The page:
HPCwire: With current technology, it seems as though exascale computing would require so much energy as to render it impractical. Will we see new breakthrough technologies to sufficiently reduce power consumption to make exascale practical and affordable?

Dally: Improving energy efficiency to reach the goal of a sustained exaflops on a real application in 20MW is a significant challenge. However, I am optimistic that we can meet this challenge. There are many emerging circuit, architecture and software technologies that have the potential to dramatically improve the energy efficiency of one or more parts of the system. For example, at NVIDIA we have recently developed a new signaling technology that reduces the energy required by communication by more than an order of magnitude, and we have developed an SRAM technology that permits operation at dramatically lower voltages – and hence lower power. It won’t be a single breakthrough technology that will get us to the exascale energy goal, it will be multiple breakthroughs – at least one in each of the multiple areas that require improvement – processor, communication, memory, etc. We have a number of research projects that are targeted at these different areas. If a sufficient number of these projects have successful outcomes, we will meet the goal.

These improvements, however, depend on research, which in turn will be slowed considerably without government funding.

HPCwire: What do you see as the biggest challenges to reaching exascale?

Dally: Energy efficiency and programmability are the two biggest challenges.

For energy, we will need to improve from where we are with the NVIDIA-Kepler-based Titan machine at Oak Ridge National Laboratory in Tennessee, which is about 2GFLOPS/Watt (500pJ/FLOP) to 50GFLOPS/Watt (20pJ/FLOP), a 25x improvement in efficiency while at the same time increasing scale – which tends to reduce efficiency. Of this 25x improvement we expect to get only a factor of 2x to 4x from improved semiconductor process technology.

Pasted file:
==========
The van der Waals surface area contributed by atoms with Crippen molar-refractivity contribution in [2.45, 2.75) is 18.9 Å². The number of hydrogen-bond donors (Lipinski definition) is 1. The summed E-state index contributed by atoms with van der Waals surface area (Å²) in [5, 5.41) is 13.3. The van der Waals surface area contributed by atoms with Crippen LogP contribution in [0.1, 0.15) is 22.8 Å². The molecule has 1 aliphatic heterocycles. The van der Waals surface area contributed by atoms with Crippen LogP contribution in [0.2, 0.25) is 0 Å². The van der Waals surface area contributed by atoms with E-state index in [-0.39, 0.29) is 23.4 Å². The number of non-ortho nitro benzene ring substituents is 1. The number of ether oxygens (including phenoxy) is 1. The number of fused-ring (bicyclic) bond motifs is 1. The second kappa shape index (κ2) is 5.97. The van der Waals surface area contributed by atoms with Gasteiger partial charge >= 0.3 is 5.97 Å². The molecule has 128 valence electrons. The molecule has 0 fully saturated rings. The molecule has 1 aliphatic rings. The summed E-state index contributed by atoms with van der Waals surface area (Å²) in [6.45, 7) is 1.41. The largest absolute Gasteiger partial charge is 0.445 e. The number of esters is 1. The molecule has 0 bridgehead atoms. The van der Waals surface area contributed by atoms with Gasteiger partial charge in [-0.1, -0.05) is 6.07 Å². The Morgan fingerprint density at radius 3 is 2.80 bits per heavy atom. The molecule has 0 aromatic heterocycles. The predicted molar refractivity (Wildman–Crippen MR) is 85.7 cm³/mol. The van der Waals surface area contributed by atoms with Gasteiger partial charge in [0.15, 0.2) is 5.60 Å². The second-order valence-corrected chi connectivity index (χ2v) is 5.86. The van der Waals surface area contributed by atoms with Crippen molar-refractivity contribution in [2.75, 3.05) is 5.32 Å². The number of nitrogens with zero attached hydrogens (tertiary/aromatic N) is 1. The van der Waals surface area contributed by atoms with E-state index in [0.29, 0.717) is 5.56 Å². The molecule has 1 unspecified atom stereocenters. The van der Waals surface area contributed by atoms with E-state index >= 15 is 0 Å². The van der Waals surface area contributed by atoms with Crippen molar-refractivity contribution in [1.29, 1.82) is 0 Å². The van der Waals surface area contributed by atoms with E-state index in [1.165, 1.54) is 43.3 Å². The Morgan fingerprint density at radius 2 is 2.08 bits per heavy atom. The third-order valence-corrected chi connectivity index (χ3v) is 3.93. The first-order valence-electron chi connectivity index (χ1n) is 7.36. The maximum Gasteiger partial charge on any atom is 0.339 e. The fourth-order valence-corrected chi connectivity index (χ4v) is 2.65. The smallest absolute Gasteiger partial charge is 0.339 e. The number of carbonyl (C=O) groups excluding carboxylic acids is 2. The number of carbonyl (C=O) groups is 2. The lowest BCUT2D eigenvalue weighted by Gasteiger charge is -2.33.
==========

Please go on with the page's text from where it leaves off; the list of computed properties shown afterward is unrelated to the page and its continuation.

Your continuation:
As I described before, we are optimistic that we can meet this challenge through a number of research advances in circuits, architecture and software.

Making it easy to program a machine that requires 10 billion threads to use at full capacity is also a challenge. While a backward compatible path will be provided to allow existing MPI codes to run, MPI plus C++ or Fortran is not a productive programming environment for a machine of this scale. We need to move toward higher-level programming models where the programmer describes the algorithm with all available parallelism and locality exposed, and tools automate much of the process of efficiently mapping and tuning the program to a particular target machine.

A number of research projects are underway to develop more productive programming systems – and most importantly the tools that will permit automated mapping and tuning.

Changing a large code base, however, is a very slow process, so we need to start moving on this now. As with energy efficiency, progress will be slowed without government funding.

About Bill Dally

Bill Dally is chief scientist at NVIDIA and senior vice president of NVIDIA Research, the company’s world-class research organization, which is chartered with developing the strategic technologies that will help drive the company’s future growth and success.

Dally first joined NVIDIA in 2009 after spending 12 years at Stanford University, where he was chairman of the computer science department and the Willard R. and Inez Kerr Bell Professor of Engineering. Dally and his Stanford team developed the system architecture, network architecture, signaling, routing and synchronization technology that is found in most large parallel computers today.

Dally was previously at the Massachusetts Institute of Technology from 1986 to 1997, where he and his team built the J-Machine and M-Machine, experimental parallel computer systems that pioneered the separation of mechanism from programming models and demonstrated very low overhead synchronization and communication mechanisms. From 1983 to 1986, he was at the California Institute of Technology (Caltech), where he designed the MOSSIM Simulation Engine and the Torus Routing chip, which pioneered wormhole routing and virtual-channel flow control.